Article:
Many people in recovery have a hard time with Forgiveness and Trust. We’ve been hurt. We’ve been victimized. We have trauma and PTSD in our past that haunts us. We’ve also done terrible things, with and in our character defects, to keep our alcoholism and addiction alive. To feed this disease we have to do negative things with negative people and channel negative energy. At some point we broke the trust we and others had in ourselves. At some point we became unable to forgive ourselves for what we did to ourselves, and the people we love the most. For some of us, what happened to us in active alcoholism and addiction makes it hard to forgive others, even when we can see that we need to. There is a big difference between Forgiveness and Trust. Forgiveness does not mean the instant restoration of Trust. Forgiveness is instant. Trust must be rebuilt over time. Forgiveness is based on Grace and transparency. Trust is built on Works and authenticity. Forgiveness is given. Trust must be earned and rebuilt by the one who damaged the relationship. Forgiveness and Trust require us to do something that terrifies us: become vulnerable.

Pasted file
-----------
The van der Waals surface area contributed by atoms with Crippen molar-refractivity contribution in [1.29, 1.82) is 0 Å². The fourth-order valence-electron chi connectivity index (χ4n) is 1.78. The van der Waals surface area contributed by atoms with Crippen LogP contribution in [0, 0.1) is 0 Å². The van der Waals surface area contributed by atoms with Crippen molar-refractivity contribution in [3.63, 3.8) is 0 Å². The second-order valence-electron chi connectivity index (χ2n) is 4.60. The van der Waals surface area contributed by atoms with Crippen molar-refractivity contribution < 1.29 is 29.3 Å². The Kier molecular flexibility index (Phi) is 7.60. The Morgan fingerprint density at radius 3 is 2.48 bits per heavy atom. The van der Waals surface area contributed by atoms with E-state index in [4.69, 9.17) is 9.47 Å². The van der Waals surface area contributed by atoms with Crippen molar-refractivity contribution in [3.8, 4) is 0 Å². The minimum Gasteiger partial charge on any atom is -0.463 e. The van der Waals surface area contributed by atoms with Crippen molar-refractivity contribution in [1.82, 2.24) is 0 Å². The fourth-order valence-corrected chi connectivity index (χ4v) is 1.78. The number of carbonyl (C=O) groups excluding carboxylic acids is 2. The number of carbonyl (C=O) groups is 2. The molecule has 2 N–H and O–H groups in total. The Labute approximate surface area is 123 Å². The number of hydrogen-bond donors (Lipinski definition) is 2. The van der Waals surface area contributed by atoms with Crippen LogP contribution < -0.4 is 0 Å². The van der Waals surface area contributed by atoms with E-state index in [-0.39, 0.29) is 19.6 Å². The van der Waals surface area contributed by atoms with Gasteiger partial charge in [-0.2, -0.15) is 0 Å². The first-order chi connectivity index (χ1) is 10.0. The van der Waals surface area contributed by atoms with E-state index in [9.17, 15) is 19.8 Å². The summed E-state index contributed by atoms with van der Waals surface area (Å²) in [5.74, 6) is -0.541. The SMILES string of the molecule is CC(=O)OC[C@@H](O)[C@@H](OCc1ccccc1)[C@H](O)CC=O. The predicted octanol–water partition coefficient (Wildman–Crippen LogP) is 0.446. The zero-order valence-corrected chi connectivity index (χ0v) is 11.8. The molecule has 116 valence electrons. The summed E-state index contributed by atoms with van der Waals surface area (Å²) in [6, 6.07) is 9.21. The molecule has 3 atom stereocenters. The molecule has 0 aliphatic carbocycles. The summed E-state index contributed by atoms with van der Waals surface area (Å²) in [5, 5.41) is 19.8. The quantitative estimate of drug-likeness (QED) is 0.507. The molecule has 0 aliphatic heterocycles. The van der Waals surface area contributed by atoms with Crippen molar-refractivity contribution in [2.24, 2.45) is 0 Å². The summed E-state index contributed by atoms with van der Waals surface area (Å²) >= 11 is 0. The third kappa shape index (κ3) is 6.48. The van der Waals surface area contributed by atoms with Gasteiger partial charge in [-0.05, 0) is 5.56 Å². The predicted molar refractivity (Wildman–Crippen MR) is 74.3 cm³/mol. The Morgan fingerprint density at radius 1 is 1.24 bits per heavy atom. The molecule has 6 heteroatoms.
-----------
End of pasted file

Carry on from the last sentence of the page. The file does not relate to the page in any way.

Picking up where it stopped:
Some of us might be reluctant to forgive, because we think when we forgive people, we’ve automatically got to trust them again. No. That’s a whole different issue.
Let me say it again: Forgiving a person does not mean you have to trust them.
It means you give the other person a chance to earn the trust back.
Will you forgive me? Yes.
Can we go back to the way it was? No.
It does not work that way.
Forgiveness and a restoration of a relationship are two different things. Forgiveness is only on your part, whether they respond or not, whether they ask for it or not, whether they even recognize they need it or not. You forgive for your sake. Forgiveness gives us release from the burning self-destruction of resentment. 12 Step programs, spiritual disciplines and world religions specifically mention forgiveness and resentment. When we forgive and let go of resentment it gives us freedom to move forward with love and grace for ourselves and the people we care for.
Restoration of a relationship takes far more than forgiveness. It demands authenticity and transparency. It takes repentance. It takes restitution and a rebuilding of trust. And it often takes a much longer time. How much longer? It depends on how honest the person who damaged the trust is willing to be, and how hard they are willing to work. If they can’t be honest about what happened, nothing else can move forward. If they can, then there is a lot of work to be done. It isn’t easy. But if the bond is valuable for the people involved, and they are willing to do the work it takes, the relationship can move forward in a positive direction and become healthy and supportive, based on honesty and trust, authenticity and transparency.